Make HTTP Request in Javascript


HTTP requests are an essential part of web development. They allow us to send and receive data between a client and a server. In Javascript, we can make HTTP requests using the XMLHttpRequest (XHR) object or the fetch() function. In this article, we’ll explore both methods and their respective advantages and disadvantages.

Using XMLHttpRequest (XHR) The XMLHttpRequest (XHR) object allows us to make HTTP requests in Javascript. Here’s an example:

const xhr = new XMLHttpRequest();‘GET’, ‘’);

xhr.onload = () => {

if (xhr.status === 200) {


} else {

console.log(`Error ${xhr.status}: ${xhr.statusText}`);



xhr.onerror = () => {

console.log(‘Request failed’);



In this example, we’re making a GET request to the JSONPlaceholder API to retrieve a todo item with an ID of 1. We first create a new XMLHttpRequest object with the new keyword. We then call the open() method to initialize the request with the HTTP method and URL. We then set up event listeners for the onload and onerror events. The onload event fires when the request is successful, while the onerror event fires when the request fails. Finally, we call the send() method to send the request.

Using fetch() The fetch() function is a newer, more modern way of making HTTP requests in Javascript. Here’s an example:


.then(response => {

if (!response.ok) {

throw new Error(`HTTP error ${response.status}`);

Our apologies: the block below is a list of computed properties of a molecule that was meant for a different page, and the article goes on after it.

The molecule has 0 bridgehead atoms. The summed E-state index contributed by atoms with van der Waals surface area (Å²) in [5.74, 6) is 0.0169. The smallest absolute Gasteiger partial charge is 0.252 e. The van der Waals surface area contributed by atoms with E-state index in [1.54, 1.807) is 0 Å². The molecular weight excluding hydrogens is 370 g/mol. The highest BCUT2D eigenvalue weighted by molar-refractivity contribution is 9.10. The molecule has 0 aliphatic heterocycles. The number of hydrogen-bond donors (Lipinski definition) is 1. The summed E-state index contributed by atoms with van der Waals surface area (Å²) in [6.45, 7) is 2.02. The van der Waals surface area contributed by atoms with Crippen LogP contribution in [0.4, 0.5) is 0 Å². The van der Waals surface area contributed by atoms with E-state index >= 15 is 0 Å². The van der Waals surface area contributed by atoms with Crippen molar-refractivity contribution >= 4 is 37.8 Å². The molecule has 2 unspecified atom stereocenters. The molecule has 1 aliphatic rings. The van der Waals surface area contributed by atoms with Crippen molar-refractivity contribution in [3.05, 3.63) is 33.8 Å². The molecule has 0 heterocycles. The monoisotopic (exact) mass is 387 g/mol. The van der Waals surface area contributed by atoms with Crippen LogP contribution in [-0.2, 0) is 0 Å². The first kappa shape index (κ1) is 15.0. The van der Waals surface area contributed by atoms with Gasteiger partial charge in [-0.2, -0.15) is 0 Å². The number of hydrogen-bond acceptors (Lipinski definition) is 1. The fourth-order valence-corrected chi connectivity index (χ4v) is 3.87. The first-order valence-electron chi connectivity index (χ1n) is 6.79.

return response.json();


.then(data => console.log(data))

.catch(error => console.log(error));

In this example, we’re again making a GET request to the JSONPlaceholder API to retrieve a todo item with an ID of 1. We call the fetch() function with the URL as its argument. The fetch() function returns a Promise that resolves to the response object. We then call the json() method on the response object to convert the response to a JSON object. We use the then() method to handle the resolved Promise, and the catch() method to handle any errors.

Advantages and Disadvantages Both XMLHttpRequest and fetch() have their advantages and disadvantages. XMLHttpRequest has been around for much longer and has more extensive browser support. It’s also more flexible than fetch() and allows us to set custom headers and handle progress events. On the other hand, fetch() is easier to use and has a simpler syntax. It’s also based on Promises, which makes it easier to handle asynchronous code.

In conclusion, both XMLHttpRequest and fetch() are viable options for making HTTP requests in Javascript. The choice between them ultimately depends on your use case and personal preference.

Chris Griffins

Chris Griffins

A dev in Toronto who is passionate about coding, crypto and good coffee!